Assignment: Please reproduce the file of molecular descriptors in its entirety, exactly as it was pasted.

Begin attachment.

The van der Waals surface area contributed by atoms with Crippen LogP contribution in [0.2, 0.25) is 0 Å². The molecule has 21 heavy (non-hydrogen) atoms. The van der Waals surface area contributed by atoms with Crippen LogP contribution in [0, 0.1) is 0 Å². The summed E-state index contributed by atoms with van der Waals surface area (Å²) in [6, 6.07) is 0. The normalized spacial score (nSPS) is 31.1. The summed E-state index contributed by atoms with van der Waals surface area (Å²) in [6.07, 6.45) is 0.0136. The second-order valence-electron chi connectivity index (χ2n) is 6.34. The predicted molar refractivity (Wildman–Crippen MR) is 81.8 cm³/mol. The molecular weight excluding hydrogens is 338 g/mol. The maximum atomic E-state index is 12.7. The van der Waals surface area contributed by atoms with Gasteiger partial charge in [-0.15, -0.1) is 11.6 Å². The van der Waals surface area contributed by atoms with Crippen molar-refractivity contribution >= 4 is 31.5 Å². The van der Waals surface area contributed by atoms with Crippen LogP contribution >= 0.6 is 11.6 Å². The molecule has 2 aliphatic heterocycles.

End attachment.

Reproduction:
The van der Waals surface area contributed by atoms with Crippen LogP contribution in [0.2, 0.25) is 0 Å². The molecule has 21 heavy (non-hydrogen) atoms. The van der Waals surface area contributed by atoms with Crippen LogP contribution in [0, 0.1) is 0 Å². The summed E-state index contributed by atoms with van der Waals surface area (Å²) in [6, 6.07) is 0. The normalized spacial score (nSPS) is 31.1. The summed E-state index contributed by atoms with van der Waals surface area (Å²) in [6.07, 6.45) is 0.0136. The second-order valence-electron chi connectivity index (χ2n) is 6.34. The predicted molar refractivity (Wildman–Crippen MR) is 81.8 cm³/mol. The molecular weight excluding hydrogens is 338 g/mol. The maximum atomic E-state index is 12.7. The van der Waals surface area contributed by atoms with Gasteiger partial charge in [-0.15, -0.1) is 11.6 Å². The van der Waals surface area contributed by atoms with Crippen molar-refractivity contribution >= 4 is 31.5 Å². The van der Waals surface area contributed by atoms with Crippen LogP contribution >= 0.6 is 11.6 Å². The molecule has 2 aliphatic heterocycles.